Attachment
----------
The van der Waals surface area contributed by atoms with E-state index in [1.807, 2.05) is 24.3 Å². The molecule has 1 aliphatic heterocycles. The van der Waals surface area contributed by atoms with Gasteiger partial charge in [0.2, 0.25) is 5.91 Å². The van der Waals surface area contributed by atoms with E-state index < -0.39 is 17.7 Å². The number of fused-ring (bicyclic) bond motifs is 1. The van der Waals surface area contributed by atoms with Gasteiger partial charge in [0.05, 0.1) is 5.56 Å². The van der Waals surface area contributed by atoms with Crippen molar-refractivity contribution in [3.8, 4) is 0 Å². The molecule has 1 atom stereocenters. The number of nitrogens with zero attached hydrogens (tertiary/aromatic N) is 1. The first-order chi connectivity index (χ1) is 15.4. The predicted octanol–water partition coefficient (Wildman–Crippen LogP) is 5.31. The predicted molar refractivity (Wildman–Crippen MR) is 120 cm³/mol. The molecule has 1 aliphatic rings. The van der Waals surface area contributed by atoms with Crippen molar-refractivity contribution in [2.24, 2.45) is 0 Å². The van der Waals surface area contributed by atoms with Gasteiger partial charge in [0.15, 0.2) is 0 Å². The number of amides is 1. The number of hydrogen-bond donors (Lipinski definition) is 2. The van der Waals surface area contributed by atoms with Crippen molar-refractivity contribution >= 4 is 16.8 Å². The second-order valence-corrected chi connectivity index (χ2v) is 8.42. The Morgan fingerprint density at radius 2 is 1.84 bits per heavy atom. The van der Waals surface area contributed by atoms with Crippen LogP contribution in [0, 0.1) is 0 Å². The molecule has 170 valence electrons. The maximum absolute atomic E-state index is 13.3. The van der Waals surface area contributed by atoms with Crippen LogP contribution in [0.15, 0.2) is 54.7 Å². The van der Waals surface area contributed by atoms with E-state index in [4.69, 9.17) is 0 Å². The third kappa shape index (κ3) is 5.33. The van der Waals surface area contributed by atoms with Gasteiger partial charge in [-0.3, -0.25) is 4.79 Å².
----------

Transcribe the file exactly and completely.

The van der Waals surface area contributed by atoms with E-state index in [1.807, 2.05) is 24.3 Å². The molecule has 1 aliphatic heterocycles. The van der Waals surface area contributed by atoms with Gasteiger partial charge in [0.2, 0.25) is 5.91 Å². The van der Waals surface area contributed by atoms with E-state index < -0.39 is 17.7 Å². The number of fused-ring (bicyclic) bond motifs is 1. The van der Waals surface area contributed by atoms with Gasteiger partial charge in [0.05, 0.1) is 5.56 Å². The van der Waals surface area contributed by atoms with Crippen molar-refractivity contribution in [3.8, 4) is 0 Å². The molecule has 1 atom stereocenters. The number of nitrogens with zero attached hydrogens (tertiary/aromatic N) is 1. The first-order chi connectivity index (χ1) is 15.4. The predicted octanol–water partition coefficient (Wildman–Crippen LogP) is 5.31. The predicted molar refractivity (Wildman–Crippen MR) is 120 cm³/mol. The molecule has 1 aliphatic rings. The van der Waals surface area contributed by atoms with Crippen molar-refractivity contribution in [2.24, 2.45) is 0 Å². The van der Waals surface area contributed by atoms with Gasteiger partial charge in [0.15, 0.2) is 0 Å². The number of amides is 1. The number of hydrogen-bond donors (Lipinski definition) is 2. The van der Waals surface area contributed by atoms with Crippen molar-refractivity contribution >= 4 is 16.8 Å². The second-order valence-corrected chi connectivity index (χ2v) is 8.42. The Morgan fingerprint density at radius 2 is 1.84 bits per heavy atom. The van der Waals surface area contributed by atoms with Crippen LogP contribution in [0, 0.1) is 0 Å². The molecule has 170 valence electrons. The maximum absolute atomic E-state index is 13.3. The van der Waals surface area contributed by atoms with Crippen LogP contribution in [0.15, 0.2) is 54.7 Å². The van der Waals surface area contributed by atoms with E-state index in [4.69, 9.17) is 0 Å². The third kappa shape index (κ3) is 5.33. The van der Waals surface area contributed by atoms with Gasteiger partial charge in [-0.3, -0.25) is 4.79 Å².